Mermaid-gate, and why it matters that we talk so much about what doesn’t matter

Remember that time when the United States Government (via NOAA) had to issue an official statement about the non-existence of mermaids? If not, here it isI’m a little late to the Mermaid-gate game, but I’d like to bring it up here to write about two issues that have been bugging me for the past week.

This whole “debate” was kicked off after Animal Planet aired two (probably) terrible shows to showcase “the Aquatic Ape Theory, which claims that humans had an aquatic stage in our evolutionary past.” There was, evidently, a very small disclaimer thrown in that none of what was portrayed in the show was supported by science, but very few people seem to have noticed it. Anyway, if you need some more back-story, you can choose among these articles.

“Are mermaids real? No evidence of aquatic humanoids has ever been found.” — NOAA website

I really liked Marine Biologist David Shiffman’s reaction in this tweet:

The two parts of this tweet hit on the two issues that have been bothering me.

First is the issue that most non-scientists evidently place “little faith” in what they hear directly from scientists. Peculiarly, people seem to be even more distrustful of the science they hear from journalists, but in this case, the Animal Plant mockumentary was evidently more convincing than facts. I guess that this might be because of the large number of reports along the lines of “those vitamins we promised were beneficial don’t actually do anything anymore, and we scientists have known this for a long time,” but I wonder what we can do to reverse this. I will do some small part by just chatting with people about how I see science being done, and by writing about it here.

The second issue the tweet hits on is that a large number of people seem to be perfectly happy to engage in inane conversations like those about the existence of mermaids (or about whether Phil Robertson ought to have been kicked off of Duck Dynasty — sadly, I didn’t get a screenshot of the time when the top two trending topics in Minneapolis were “Duck Dynasty” and “Phil Robertson”), but those same people seem to be uninterested in engaging in conversations that matter.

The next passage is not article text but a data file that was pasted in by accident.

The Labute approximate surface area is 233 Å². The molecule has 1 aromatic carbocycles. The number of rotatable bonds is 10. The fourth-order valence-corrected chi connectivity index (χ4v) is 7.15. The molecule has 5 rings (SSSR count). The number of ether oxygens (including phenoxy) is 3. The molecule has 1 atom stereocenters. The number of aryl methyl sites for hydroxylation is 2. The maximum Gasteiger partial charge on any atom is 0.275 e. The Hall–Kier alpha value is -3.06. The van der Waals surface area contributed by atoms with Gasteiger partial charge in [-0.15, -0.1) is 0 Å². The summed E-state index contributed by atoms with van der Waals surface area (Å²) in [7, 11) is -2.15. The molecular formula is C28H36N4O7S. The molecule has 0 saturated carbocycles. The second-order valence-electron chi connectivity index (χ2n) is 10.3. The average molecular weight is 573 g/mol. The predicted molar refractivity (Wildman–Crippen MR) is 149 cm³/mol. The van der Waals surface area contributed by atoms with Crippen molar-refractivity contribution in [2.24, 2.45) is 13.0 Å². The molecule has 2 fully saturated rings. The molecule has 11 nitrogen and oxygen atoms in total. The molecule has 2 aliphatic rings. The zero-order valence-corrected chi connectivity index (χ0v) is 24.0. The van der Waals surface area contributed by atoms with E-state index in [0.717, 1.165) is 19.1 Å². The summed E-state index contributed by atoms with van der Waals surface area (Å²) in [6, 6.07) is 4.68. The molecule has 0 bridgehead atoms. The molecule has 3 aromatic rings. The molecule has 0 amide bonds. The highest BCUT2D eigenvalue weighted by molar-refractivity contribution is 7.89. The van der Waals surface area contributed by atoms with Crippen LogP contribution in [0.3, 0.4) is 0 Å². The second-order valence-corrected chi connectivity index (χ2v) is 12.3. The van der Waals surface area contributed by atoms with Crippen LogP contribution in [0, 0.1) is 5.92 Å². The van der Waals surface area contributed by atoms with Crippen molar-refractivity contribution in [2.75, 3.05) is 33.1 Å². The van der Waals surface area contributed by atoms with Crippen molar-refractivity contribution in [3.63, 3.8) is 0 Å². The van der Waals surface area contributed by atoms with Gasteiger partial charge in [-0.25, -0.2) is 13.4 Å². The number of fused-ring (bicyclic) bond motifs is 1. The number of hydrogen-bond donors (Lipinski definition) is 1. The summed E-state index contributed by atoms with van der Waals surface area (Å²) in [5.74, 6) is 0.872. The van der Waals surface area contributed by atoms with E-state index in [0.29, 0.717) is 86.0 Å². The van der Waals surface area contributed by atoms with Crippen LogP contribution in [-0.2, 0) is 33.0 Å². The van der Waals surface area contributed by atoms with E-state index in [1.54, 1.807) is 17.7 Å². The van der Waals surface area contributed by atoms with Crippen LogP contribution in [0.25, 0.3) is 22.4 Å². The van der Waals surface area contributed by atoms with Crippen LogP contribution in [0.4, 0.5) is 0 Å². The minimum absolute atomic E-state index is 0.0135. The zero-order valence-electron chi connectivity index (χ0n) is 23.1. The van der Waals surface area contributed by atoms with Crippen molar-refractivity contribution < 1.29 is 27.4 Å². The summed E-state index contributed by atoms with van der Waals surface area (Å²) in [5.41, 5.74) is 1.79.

This is something I will write more on later, but I think that as a well educated youngun, it’s my responsibility to voice my thoughts in Conversations That Matter. Society has invested a lot in my education, and the least I can do to give back is be an engaged citizen. And it is really easy to be an engaged citizen now! Until recently, I thought, as I suspect many do, that I could do nothing to reach the ears of the Higher-Ups (HUs) and the Head-Honchos (HHs), but I’ve realized I couldn’t be further from the truth. Social media has made it really easy for bums like me to reach these HUs and HHs. There is nothing stopping me from tweeting at Minnesota Public Radio about a story I’d like to see covered. Or I could tweet at Dr. Kristofer Helgen about how awesome the discovery of a new carnivore is, and what I think about his discovery’s implications are for me personally and students of nature generally. Sure, the HUs and HHs might summarily dismiss my tweets, but I’ve lost nothing by trying. And I might stand to gain a lot.

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